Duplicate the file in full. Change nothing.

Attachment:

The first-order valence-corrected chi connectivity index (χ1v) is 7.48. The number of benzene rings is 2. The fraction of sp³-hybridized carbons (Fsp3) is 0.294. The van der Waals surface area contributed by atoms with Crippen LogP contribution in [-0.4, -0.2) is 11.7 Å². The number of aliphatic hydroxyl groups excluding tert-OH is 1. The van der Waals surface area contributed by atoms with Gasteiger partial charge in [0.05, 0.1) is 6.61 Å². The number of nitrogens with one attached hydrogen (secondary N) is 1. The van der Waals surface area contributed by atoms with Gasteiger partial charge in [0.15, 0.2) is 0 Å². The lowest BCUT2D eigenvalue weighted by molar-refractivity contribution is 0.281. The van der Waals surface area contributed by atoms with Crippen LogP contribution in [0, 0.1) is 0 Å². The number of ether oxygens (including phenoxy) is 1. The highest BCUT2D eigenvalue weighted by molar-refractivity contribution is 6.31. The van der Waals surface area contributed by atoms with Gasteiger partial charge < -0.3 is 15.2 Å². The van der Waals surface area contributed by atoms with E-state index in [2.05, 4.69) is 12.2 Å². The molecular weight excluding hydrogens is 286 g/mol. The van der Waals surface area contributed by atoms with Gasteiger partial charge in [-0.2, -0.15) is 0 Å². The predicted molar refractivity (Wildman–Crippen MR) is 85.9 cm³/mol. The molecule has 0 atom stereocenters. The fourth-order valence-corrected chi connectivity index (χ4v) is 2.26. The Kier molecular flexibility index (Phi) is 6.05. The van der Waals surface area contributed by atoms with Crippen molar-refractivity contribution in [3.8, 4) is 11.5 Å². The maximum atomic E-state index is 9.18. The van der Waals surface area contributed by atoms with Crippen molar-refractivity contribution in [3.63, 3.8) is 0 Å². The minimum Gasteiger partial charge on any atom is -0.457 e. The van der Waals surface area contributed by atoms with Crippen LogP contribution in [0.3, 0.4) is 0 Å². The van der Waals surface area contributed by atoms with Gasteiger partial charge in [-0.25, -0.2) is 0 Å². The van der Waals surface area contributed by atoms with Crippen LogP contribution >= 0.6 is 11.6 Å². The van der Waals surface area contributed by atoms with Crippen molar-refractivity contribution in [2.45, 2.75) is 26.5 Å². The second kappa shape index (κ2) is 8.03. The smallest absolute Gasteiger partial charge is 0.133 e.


The first-order valence-corrected chi connectivity index (χ1v) is 7.48. The number of benzene rings is 2. The fraction of sp³-hybridized carbons (Fsp3) is 0.294. The van der Waals surface area contributed by atoms with Crippen LogP contribution in [-0.4, -0.2) is 11.7 Å². The number of aliphatic hydroxyl groups excluding tert-OH is 1. The van der Waals surface area contributed by atoms with Gasteiger partial charge in [0.05, 0.1) is 6.61 Å². The number of nitrogens with one attached hydrogen (secondary N) is 1. The van der Waals surface area contributed by atoms with Gasteiger partial charge in [0.15, 0.2) is 0 Å². The lowest BCUT2D eigenvalue weighted by molar-refractivity contribution is 0.281. The van der Waals surface area contributed by atoms with Crippen LogP contribution in [0, 0.1) is 0 Å². The number of ether oxygens (including phenoxy) is 1. The highest BCUT2D eigenvalue weighted by molar-refractivity contribution is 6.31. The van der Waals surface area contributed by atoms with Gasteiger partial charge < -0.3 is 15.2 Å². The van der Waals surface area contributed by atoms with E-state index in [2.05, 4.69) is 12.2 Å². The molecular weight excluding hydrogens is 286 g/mol. The van der Waals surface area contributed by atoms with Gasteiger partial charge in [-0.2, -0.15) is 0 Å². The predicted molar refractivity (Wildman–Crippen MR) is 85.9 cm³/mol. The molecule has 0 atom stereocenters. The fourth-order valence-corrected chi connectivity index (χ4v) is 2.26. The Kier molecular flexibility index (Phi) is 6.05. The van der Waals surface area contributed by atoms with Crippen molar-refractivity contribution in [3.8, 4) is 11.5 Å². The maximum atomic E-state index is 9.18. The van der Waals surface area contributed by atoms with Crippen molar-refractivity contribution in [3.63, 3.8) is 0 Å². The minimum Gasteiger partial charge on any atom is -0.457 e. The van der Waals surface area contributed by atoms with Crippen LogP contribution in [0.3, 0.4) is 0 Å². The van der Waals surface area contributed by atoms with Gasteiger partial charge in [-0.25, -0.2) is 0 Å². The van der Waals surface area contributed by atoms with Crippen LogP contribution >= 0.6 is 11.6 Å². The van der Waals surface area contributed by atoms with Crippen molar-refractivity contribution in [2.45, 2.75) is 26.5 Å². The second kappa shape index (κ2) is 8.03. The smallest absolute Gasteiger partial charge is 0.133 e.